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Small Business Employers Can Face Big Trouble From IRS

November 22, 2010

When a small business encounters tough times, it is not uncommon for the business owner to do what is necessary to keep the business alive.  The obligation to keep the business going for family and employees is strong, and can often result in the business owner making decisions that create personal financial hardship.


Small business owners are required to withhold taxes from their employees’ paychecks and pay the Internal Revenue Service (IRS).  Employment taxes consist of two parts: (1) the employer’s portion, and (2) the employee’s portion.  The employee’s portion is withheld from the employee’s wages by the employer, and consists of a 6.2% Social Security tax and a 1.45% Medicare tax.  The employee’s portion is held in trust by the employer until it is remitted to the IRS.  The employer portion of the tax is paid directly to the IRS.  This obligation is comprised of a matching contribution of 6.2% as Social Security tax and 1.45% as Medicare tax.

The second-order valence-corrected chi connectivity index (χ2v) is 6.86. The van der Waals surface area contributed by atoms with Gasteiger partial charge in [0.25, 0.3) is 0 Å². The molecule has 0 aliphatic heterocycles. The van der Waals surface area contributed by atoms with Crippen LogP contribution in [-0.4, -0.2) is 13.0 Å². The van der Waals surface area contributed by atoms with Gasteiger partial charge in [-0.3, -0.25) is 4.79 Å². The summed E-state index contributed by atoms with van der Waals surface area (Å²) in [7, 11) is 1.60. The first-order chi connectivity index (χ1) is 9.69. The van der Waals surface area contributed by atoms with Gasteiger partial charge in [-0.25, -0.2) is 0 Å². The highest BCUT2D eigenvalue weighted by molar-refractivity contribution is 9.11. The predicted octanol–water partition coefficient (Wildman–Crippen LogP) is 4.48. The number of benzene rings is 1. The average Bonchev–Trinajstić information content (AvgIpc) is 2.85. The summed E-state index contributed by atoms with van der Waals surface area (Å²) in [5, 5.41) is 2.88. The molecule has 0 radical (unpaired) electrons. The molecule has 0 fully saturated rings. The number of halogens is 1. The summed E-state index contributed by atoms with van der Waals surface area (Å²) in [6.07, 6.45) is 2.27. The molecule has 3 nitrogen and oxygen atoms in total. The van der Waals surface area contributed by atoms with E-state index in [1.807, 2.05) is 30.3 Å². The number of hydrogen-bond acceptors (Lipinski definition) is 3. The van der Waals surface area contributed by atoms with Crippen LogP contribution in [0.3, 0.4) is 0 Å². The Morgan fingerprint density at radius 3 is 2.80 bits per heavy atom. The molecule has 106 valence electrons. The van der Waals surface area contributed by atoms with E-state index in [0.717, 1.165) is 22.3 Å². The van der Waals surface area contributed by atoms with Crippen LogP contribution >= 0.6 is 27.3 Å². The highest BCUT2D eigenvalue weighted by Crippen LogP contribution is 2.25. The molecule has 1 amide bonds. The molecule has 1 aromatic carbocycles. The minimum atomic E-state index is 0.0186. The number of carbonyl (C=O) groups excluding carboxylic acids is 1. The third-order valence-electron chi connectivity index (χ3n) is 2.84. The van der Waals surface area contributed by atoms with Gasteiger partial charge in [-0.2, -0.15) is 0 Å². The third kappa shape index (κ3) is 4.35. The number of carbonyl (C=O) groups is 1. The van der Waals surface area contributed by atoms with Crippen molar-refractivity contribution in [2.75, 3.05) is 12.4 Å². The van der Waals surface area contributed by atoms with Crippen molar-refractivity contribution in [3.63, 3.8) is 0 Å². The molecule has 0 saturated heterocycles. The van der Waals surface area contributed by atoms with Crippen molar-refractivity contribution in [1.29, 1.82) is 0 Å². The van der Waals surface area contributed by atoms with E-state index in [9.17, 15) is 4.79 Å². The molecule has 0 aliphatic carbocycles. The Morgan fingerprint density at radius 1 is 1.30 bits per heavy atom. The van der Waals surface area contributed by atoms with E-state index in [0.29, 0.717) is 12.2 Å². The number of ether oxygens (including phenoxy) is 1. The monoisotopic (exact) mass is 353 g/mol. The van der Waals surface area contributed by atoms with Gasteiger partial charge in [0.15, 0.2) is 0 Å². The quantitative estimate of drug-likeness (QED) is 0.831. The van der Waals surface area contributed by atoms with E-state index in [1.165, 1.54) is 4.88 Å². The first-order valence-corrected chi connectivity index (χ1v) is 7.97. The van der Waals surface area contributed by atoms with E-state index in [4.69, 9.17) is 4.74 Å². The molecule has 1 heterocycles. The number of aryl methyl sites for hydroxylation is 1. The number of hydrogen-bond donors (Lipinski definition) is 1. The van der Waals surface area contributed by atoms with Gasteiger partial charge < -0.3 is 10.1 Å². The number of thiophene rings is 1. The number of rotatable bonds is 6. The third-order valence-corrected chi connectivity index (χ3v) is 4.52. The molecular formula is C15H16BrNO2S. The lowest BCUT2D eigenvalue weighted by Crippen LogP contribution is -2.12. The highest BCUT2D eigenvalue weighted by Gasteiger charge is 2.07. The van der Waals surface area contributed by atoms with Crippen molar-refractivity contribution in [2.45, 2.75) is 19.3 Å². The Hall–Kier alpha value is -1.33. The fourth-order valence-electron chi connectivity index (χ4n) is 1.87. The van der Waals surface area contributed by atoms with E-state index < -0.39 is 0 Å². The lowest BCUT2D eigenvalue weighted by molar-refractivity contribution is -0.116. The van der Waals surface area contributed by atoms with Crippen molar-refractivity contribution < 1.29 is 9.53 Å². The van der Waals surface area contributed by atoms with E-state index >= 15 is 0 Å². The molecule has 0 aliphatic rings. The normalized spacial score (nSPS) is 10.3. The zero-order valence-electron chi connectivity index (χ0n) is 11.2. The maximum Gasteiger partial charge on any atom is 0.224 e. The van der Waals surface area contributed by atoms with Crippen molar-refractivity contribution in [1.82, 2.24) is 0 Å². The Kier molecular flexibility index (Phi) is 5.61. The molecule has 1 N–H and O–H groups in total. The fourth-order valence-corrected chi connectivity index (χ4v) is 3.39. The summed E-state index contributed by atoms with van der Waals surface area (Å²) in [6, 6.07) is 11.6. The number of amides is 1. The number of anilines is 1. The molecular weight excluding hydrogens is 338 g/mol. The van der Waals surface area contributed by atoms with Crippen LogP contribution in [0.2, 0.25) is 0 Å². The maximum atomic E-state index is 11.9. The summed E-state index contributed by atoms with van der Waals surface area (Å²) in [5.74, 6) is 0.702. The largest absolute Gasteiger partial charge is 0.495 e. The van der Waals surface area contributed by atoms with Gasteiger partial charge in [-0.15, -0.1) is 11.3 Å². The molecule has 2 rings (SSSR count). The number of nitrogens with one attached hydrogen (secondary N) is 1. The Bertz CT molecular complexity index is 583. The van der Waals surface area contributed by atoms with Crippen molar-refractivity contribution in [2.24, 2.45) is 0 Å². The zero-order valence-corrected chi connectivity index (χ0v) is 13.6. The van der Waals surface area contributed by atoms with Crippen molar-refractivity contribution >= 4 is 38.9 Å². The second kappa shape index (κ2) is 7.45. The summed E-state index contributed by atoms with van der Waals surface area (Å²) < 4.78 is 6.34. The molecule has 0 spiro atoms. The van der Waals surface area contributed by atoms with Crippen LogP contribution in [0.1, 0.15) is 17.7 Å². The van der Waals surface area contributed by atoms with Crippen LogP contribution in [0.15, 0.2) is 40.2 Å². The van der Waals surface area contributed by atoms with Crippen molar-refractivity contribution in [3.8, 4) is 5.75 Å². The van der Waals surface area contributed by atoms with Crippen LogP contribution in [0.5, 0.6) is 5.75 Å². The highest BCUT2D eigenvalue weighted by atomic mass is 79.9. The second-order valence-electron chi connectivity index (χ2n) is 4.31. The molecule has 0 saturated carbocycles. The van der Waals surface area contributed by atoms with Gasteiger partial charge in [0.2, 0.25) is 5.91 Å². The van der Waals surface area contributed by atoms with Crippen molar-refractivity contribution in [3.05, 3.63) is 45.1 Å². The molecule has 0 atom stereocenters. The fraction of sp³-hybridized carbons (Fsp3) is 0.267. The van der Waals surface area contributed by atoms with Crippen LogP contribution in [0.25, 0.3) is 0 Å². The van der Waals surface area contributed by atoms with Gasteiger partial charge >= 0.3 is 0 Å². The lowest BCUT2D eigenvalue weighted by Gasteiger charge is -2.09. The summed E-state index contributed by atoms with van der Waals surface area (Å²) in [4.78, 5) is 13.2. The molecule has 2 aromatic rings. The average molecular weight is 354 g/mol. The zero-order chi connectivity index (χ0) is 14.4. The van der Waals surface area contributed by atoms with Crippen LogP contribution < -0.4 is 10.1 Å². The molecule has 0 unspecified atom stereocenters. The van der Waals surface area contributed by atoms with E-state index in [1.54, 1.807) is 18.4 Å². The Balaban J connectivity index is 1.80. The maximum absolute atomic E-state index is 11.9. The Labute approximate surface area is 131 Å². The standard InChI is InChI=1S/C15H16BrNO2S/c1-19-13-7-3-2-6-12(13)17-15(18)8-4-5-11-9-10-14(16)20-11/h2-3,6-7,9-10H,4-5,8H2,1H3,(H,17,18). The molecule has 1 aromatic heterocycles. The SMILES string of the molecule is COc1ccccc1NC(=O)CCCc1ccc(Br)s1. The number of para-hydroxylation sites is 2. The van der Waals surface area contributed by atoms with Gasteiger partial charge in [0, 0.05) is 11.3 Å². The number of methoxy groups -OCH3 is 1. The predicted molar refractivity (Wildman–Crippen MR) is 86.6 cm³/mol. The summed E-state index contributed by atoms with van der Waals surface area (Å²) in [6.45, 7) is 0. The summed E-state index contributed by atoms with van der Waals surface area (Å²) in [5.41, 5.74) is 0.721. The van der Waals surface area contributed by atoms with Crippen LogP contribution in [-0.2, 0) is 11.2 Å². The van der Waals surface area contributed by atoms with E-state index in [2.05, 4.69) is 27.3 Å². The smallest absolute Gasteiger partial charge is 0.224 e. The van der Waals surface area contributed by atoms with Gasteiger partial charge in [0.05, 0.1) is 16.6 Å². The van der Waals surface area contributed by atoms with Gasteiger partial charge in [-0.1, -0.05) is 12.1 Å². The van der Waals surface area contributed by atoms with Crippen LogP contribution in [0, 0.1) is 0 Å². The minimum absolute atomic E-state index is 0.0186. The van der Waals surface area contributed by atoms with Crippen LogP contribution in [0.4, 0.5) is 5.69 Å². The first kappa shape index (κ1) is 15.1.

When an employer cannot pay the IRS, things can go south very quickly.  The IRS can close a business for failure to pay employee taxes, and can attempt to collect personally from each owner or manager responsible for withholding and paying the tax (known as a “responsible person”).  The IRS can collect 100% of the debt from each of the responsible persons until the debt is paid.  Usually this results in owners and officers pointing out each other’s personal assets in a “get him not me” effort to avoid payment.  This can be very nasty business.


The federal bankruptcy laws can help manage this impossible situation.  While in some cases an individual can file bankruptcy and discharge the employer’s portion of the tax debt, the employee’s portion is not dischargeable.  However, bankruptcy allows the debtor to propose a plan to repay non-dischargeable payroll taxes, often without stopping business operations.


If you are a small business owner with an employer payroll tax problem, consult with an experienced bankruptcy attorney and discuss your options.  The federal bankruptcy laws may be able to provide the time and opportunity to repay your tax debt and continue your business.

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